Linton- Life in the Collections
New York 1877
This volume contains the first section of a sensational series of wood engravings after the illustrations of James E. Kelly, initiating the fame of a group of young engravers, which later became known as The New School. The responsible art director Alexander Wilson Drake was a trained engraver himself and an ambitious artist. In 1884 he became a founding member of the Grolier Club, the legendary society of bibliophiles, whose activities had substantially supported the artistic reputation of the New School. Together with William Mackay Laffan, the art editor of Harper & Brothers, and Sylvester Rosa Koehler, the first curator of prints at the Boston Museum of Fine Arts, Drake was one of the main wire-pullers of the international success of this early variation of American hyperrealism.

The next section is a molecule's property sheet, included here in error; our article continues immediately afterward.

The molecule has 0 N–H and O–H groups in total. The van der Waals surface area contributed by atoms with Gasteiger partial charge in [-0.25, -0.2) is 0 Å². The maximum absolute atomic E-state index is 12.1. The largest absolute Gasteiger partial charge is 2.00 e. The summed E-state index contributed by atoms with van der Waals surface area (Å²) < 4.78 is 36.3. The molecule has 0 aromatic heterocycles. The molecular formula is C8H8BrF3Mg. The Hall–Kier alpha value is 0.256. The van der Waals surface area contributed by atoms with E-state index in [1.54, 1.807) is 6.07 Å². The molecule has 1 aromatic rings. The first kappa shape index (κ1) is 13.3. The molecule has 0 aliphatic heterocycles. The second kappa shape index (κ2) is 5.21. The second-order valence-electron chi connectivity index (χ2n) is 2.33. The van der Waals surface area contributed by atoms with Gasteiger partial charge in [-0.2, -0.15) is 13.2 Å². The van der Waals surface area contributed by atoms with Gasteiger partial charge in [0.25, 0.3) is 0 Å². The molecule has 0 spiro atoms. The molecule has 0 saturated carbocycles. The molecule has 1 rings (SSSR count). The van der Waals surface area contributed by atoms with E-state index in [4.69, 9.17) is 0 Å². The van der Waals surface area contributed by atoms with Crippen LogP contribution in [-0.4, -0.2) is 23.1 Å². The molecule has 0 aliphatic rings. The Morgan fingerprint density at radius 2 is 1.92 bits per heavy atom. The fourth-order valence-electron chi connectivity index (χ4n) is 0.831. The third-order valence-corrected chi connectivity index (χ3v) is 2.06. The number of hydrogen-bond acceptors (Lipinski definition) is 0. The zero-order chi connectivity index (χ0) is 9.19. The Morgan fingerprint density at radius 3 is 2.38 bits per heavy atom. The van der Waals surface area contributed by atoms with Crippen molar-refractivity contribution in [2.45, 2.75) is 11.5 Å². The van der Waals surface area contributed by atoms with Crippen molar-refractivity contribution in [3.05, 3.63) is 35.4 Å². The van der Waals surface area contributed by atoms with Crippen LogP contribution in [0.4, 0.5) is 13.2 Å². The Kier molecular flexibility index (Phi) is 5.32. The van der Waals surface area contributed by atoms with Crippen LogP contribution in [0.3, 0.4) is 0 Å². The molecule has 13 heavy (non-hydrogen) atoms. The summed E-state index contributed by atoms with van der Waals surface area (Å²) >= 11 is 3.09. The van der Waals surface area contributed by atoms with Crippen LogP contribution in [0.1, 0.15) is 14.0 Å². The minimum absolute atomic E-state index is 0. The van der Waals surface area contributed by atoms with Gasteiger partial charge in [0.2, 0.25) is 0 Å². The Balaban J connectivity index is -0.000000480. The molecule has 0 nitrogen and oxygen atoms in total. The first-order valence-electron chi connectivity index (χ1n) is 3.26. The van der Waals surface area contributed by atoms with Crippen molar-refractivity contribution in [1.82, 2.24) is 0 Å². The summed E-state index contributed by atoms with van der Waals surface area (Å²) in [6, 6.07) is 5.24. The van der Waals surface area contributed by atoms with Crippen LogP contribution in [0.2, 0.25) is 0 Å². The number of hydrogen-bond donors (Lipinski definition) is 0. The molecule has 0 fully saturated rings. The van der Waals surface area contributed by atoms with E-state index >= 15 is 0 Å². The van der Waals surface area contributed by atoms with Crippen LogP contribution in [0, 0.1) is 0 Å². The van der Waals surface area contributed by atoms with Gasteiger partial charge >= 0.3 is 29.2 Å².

“Late in the seventies came that new movement in wood-engraving, emphasized with especial éclat in Juengling’s cuts after James E. Kelly’s remarkably free drawings for Scribner’s. In these Kelly designs, the line was absent; it was painted illustration, which we see in preponderance today, and it set problems for the engravers which were quite in line with the tendency to insist on tones and masses. (...) Timothy Cole in 1906 wrote James E. Kelly that The Gillie Boy from a drawing by Kelly, was the first thing of this kind which he engraved and the first ever done, and that he `will always regret. . . that his modesty prevented him from signing it.´ This appeared in Scribner’s for August, 1877. But the illustrations engraved by Frederick Juengling (the `boldest and most inconsiderate experimenter among the pioneers of the new school,´ says Koehler) for articles dealing with the New York police force, the New York aquarium, A Railroad in the Clouds, etc., appearing in Scribner’s Monthly for 1877, made the first obvious, continued assertion of the new point of view. The drawings for these illustrations were executed by James E. Kelly, slapped down in broad brush-marks, blocked in with a disdain of finish. (...) In this series of Kelly-Juengling cuts, designer and engraver absolutely coincided; here was the opportunity to state the newly discovered possibilities of the boxwood and graver in straightforward, unmistakable terms. They came as a shrill trumpet blast to gather adherents to the banner of the new dispensation. Artists, engravers, art editors and the public were fairly caught in the intoxication of this delight in astonishing achievement. One strong voice was raised in warning, that of W. J. Linton. He laid down his principles in an article on Art in Engraving on Wood, which appeared in the Atlantic Monthly, and for which he was denounced with some acrimony.” (F. Weitenkampf, American Graphic Art, 1912)